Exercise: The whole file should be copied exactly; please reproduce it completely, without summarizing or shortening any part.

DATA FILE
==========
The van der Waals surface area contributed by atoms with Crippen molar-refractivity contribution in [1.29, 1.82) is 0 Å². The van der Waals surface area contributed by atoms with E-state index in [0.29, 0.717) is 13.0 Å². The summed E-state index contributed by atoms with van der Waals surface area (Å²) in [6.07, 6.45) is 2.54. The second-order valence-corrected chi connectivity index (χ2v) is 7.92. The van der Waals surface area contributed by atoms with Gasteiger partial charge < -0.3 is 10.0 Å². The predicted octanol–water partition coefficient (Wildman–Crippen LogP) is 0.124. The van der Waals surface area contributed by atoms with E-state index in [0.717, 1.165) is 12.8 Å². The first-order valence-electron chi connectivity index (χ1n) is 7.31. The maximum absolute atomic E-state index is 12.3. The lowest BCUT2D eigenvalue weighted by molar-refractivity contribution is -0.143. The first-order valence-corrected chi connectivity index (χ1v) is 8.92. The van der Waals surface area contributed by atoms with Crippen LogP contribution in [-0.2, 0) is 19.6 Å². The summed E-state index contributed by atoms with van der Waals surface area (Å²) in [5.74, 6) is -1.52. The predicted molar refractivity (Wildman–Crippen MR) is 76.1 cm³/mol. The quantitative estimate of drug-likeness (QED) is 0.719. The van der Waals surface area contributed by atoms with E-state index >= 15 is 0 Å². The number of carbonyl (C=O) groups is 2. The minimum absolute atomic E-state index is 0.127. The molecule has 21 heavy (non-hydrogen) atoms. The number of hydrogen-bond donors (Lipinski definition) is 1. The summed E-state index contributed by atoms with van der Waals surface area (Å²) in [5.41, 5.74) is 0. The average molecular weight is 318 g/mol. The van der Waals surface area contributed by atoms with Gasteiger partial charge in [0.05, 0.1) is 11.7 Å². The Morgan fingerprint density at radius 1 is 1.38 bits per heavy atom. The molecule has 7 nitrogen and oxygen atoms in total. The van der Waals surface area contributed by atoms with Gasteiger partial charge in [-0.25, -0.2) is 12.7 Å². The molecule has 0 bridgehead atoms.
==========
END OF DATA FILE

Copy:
The van der Waals surface area contributed by atoms with Crippen molar-refractivity contribution in [1.29, 1.82) is 0 Å². The van der Waals surface area contributed by atoms with E-state index in [0.29, 0.717) is 13.0 Å². The summed E-state index contributed by atoms with van der Waals surface area (Å²) in [6.07, 6.45) is 2.54. The second-order valence-corrected chi connectivity index (χ2v) is 7.92. The van der Waals surface area contributed by atoms with Gasteiger partial charge < -0.3 is 10.0 Å². The predicted octanol–water partition coefficient (Wildman–Crippen LogP) is 0.124. The van der Waals surface area contributed by atoms with E-state index in [0.717, 1.165) is 12.8 Å². The first-order valence-electron chi connectivity index (χ1n) is 7.31. The maximum absolute atomic E-state index is 12.3. The lowest BCUT2D eigenvalue weighted by molar-refractivity contribution is -0.143. The first-order valence-corrected chi connectivity index (χ1v) is 8.92. The van der Waals surface area contributed by atoms with Crippen LogP contribution in [-0.2, 0) is 19.6 Å². The summed E-state index contributed by atoms with van der Waals surface area (Å²) in [5.74, 6) is -1.52. The predicted molar refractivity (Wildman–Crippen MR) is 76.1 cm³/mol. The quantitative estimate of drug-likeness (QED) is 0.719. The van der Waals surface area contributed by atoms with E-state index >= 15 is 0 Å². The number of carbonyl (C=O) groups is 2. The minimum absolute atomic E-state index is 0.127. The molecule has 21 heavy (non-hydrogen) atoms. The number of hydrogen-bond donors (Lipinski definition) is 1. The summed E-state index contributed by atoms with van der Waals surface area (Å²) in [5.41, 5.74) is 0. The average molecular weight is 318 g/mol. The van der Waals surface area contributed by atoms with Gasteiger partial charge in [0.05, 0.1) is 11.7 Å². The Morgan fingerprint density at radius 1 is 1.38 bits per heavy atom. The molecule has 7 nitrogen and oxygen atoms in total. The van der Waals surface area contributed by atoms with Gasteiger partial charge in [-0.25, -0.2) is 12.7 Å². The molecule has 0 bridgehead atoms.